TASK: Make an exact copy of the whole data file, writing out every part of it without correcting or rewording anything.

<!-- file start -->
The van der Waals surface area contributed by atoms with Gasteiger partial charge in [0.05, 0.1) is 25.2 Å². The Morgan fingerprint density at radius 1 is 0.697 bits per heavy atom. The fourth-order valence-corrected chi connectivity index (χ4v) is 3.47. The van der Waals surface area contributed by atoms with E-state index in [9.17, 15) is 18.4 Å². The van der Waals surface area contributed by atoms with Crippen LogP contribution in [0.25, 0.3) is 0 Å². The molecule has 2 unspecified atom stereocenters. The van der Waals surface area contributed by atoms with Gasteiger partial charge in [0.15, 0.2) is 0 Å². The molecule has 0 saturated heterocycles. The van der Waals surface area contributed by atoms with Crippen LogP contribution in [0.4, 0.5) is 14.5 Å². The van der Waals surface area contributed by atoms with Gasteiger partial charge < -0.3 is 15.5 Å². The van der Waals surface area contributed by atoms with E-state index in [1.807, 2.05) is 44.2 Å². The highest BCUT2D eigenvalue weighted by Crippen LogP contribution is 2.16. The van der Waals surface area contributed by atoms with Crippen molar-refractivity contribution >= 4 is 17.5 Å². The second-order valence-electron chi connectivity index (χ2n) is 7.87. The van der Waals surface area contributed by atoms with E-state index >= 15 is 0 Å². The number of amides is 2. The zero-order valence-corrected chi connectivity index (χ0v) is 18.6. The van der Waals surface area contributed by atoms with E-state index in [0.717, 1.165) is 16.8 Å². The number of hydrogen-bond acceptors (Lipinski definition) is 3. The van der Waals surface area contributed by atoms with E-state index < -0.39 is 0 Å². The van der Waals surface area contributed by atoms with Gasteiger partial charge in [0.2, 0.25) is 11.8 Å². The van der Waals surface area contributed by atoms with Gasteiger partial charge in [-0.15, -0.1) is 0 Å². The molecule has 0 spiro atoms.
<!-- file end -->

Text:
The van der Waals surface area contributed by atoms with Gasteiger partial charge in [0.05, 0.1) is 25.2 Å². The Morgan fingerprint density at radius 1 is 0.697 bits per heavy atom. The fourth-order valence-corrected chi connectivity index (χ4v) is 3.47. The van der Waals surface area contributed by atoms with E-state index in [9.17, 15) is 18.4 Å². The van der Waals surface area contributed by atoms with Crippen LogP contribution in [0.25, 0.3) is 0 Å². The molecule has 2 unspecified atom stereocenters. The van der Waals surface area contributed by atoms with Gasteiger partial charge in [0.15, 0.2) is 0 Å². The molecule has 0 saturated heterocycles. The van der Waals surface area contributed by atoms with Crippen LogP contribution in [0.4, 0.5) is 14.5 Å². The van der Waals surface area contributed by atoms with Gasteiger partial charge < -0.3 is 15.5 Å². The van der Waals surface area contributed by atoms with E-state index in [1.807, 2.05) is 44.2 Å². The highest BCUT2D eigenvalue weighted by Crippen LogP contribution is 2.16. The van der Waals surface area contributed by atoms with Crippen molar-refractivity contribution >= 4 is 17.5 Å². The second-order valence-electron chi connectivity index (χ2n) is 7.87. The van der Waals surface area contributed by atoms with E-state index >= 15 is 0 Å². The number of amides is 2. The zero-order valence-corrected chi connectivity index (χ0v) is 18.6. The van der Waals surface area contributed by atoms with E-state index in [0.717, 1.165) is 16.8 Å². The number of hydrogen-bond acceptors (Lipinski definition) is 3. The van der Waals surface area contributed by atoms with E-state index < -0.39 is 0 Å². The van der Waals surface area contributed by atoms with Gasteiger partial charge in [0.2, 0.25) is 11.8 Å². The van der Waals surface area contributed by atoms with Gasteiger partial charge in [-0.15, -0.1) is 0 Å². The molecule has 0 spiro atoms.